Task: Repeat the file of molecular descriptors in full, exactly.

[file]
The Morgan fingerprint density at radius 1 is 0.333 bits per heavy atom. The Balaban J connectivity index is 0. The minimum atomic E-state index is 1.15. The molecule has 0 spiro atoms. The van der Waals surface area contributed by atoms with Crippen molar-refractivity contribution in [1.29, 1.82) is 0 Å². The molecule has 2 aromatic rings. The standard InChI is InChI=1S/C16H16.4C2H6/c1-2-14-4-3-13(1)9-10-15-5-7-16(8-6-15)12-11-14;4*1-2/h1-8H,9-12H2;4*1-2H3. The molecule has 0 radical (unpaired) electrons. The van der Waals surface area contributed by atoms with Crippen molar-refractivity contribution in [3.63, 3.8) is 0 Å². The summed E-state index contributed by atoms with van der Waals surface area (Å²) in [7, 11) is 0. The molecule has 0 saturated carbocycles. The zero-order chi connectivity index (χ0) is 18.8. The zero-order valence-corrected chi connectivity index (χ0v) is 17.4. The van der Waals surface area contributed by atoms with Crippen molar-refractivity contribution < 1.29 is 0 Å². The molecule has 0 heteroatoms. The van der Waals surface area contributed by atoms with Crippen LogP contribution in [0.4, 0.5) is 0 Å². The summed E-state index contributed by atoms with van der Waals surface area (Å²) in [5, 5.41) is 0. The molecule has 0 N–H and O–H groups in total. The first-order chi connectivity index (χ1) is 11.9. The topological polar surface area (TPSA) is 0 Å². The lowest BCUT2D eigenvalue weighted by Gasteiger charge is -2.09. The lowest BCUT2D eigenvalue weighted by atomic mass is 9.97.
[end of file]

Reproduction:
The Morgan fingerprint density at radius 1 is 0.333 bits per heavy atom. The Balaban J connectivity index is 0. The minimum atomic E-state index is 1.15. The molecule has 0 spiro atoms. The van der Waals surface area contributed by atoms with Crippen molar-refractivity contribution in [1.29, 1.82) is 0 Å². The molecule has 2 aromatic rings. The standard InChI is InChI=1S/C16H16.4C2H6/c1-2-14-4-3-13(1)9-10-15-5-7-16(8-6-15)12-11-14;4*1-2/h1-8H,9-12H2;4*1-2H3. The molecule has 0 radical (unpaired) electrons. The van der Waals surface area contributed by atoms with Crippen molar-refractivity contribution in [3.63, 3.8) is 0 Å². The summed E-state index contributed by atoms with van der Waals surface area (Å²) in [7, 11) is 0. The molecule has 0 saturated carbocycles. The zero-order chi connectivity index (χ0) is 18.8. The zero-order valence-corrected chi connectivity index (χ0v) is 17.4. The van der Waals surface area contributed by atoms with Crippen molar-refractivity contribution < 1.29 is 0 Å². The molecule has 0 heteroatoms. The van der Waals surface area contributed by atoms with Crippen LogP contribution in [0.4, 0.5) is 0 Å². The summed E-state index contributed by atoms with van der Waals surface area (Å²) in [5, 5.41) is 0. The molecule has 0 N–H and O–H groups in total. The first-order chi connectivity index (χ1) is 11.9. The topological polar surface area (TPSA) is 0 Å². The lowest BCUT2D eigenvalue weighted by Gasteiger charge is -2.09. The lowest BCUT2D eigenvalue weighted by atomic mass is 9.97.